The tough time of the season for rice weed control has arrived. While there are a lot of very clean rice fields across Arkansas, consultants are struggling with late-emerging weeds in a lot of fields.
When extremes in environmental conditions occur, weed control is simply more difficult. We have hit the time of the season, just like last year, when herbicides just are not working as well as they did earlier.
Another factor making things difficult is many growers found themselves way off schedule planting both rice and soybeans. This has resulted in more difficulty getting some of the first or second choice herbicides applied due to adjacent susceptible crops.
In some cases things are further complicated by herbicide shortages.
Now, the theme of most calls is, “How late can I apply this herbicide or that herbicide?” When you start getting those calls, the weeds have “blown out the top” and it is probably past the time most herbicides should be applied.
The labeled cut-off on some of the commonly applied late-season herbicides are as follows: Clincher and Grasp, 60 days prior to harvest (PHI); Ricestar HT, 65 day PHI; Facet and Quinstar, 40 day PHI; Regiment, joint movement; 2,4-D and Grandstand, 0.5-inch internode elongation; and Beyond, 14 days past internode elongation.
On the Clearfield hybrids there remains an injury concern when Beyond is applied later than green ring. Herbicides that burn such as Blazer or Aim should not be applied after the flag leaf has emerged.
The late-season shortage of Facet has resulted in several calls about Quinstar herbicide. It is a generic equivalent to Facet and is available in a 75DF formulation like Facet and a 4-pound per gallon flowable formulation (4F). Quinstar has performed equal to Facet in efficacy studies conducted by University of Arkansas weed scientists, and also in the drift studies required by the Arkansas State Plant Board to register the herbicide in Arkansas.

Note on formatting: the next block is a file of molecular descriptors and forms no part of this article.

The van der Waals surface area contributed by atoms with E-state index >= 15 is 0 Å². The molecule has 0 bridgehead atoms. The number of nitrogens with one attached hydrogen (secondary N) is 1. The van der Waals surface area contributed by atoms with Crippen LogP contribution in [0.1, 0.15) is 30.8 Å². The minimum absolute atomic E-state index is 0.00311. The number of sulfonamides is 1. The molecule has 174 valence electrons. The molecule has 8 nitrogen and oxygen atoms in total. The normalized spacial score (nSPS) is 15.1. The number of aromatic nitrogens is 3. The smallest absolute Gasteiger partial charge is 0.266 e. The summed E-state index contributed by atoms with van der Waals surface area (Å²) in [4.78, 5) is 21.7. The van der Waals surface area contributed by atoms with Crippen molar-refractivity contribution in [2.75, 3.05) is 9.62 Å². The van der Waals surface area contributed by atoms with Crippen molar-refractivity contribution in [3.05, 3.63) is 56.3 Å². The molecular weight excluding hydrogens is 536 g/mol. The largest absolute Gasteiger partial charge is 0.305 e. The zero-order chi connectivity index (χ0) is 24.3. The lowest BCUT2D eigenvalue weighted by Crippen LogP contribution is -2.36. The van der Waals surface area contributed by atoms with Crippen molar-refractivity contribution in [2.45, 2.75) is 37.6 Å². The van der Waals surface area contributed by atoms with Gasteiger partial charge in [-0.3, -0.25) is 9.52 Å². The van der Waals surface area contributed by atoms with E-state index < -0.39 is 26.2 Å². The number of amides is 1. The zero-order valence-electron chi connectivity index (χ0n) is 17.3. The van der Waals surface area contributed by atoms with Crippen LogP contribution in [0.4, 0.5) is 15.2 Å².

The weed of the week is tighthead sprangletop, sometimes referred to as Christmas tree grass. This weed concerns me for several reasons. We are selecting for it because herbicides such as Command, Ricestar HT and Clincher are not as good on it as they are on loosehead sprangletop. We are also selecting for it because Newpath is weak on it in Clearfield rice.
I am also concerned because resistance to Clincher and Ricestar HT has been documented in Louisiana.
Most of my late-season calls have been on this weed. Some callers ask if I prefer Ricestar HT or Clincher to control it. Both can work and both can be erratic. My first choice treatment is 24 ounces of Ricestar HT (do not tank mix it with anything other than perhaps Facet or Quinstar).
However, I have recommended Clincher is a lot of situations this year as well.
I have had several calls where tighthead sprangletop has been missed by Ricestar HT or Clincher. Those do not concern me too much from a resistance standpoint because this weed is just hard to kill. However, I have had some calls where it has either been missed twice with Ricestar HT or Clincher or with one application of each herbicide. I suggest in those situations to harvest some seed to have Jason Norsworthy at the University of Arkansas test for resistance.
I am concerned over the rapid increase in this weed as we have a small number of herbicides with activity on it and in some cases even those are not working very well.
The weeds are talking, is anybody listening? We need new weed control technology in rice now.
I would also remind you that we have a lot of soybeans to be sprayed with rice in the reproductive stage of growth. We have had a lot of drift problems with a lot of different herbicides already this year. We do not need glyphosate on rice in the reproductive growth stage!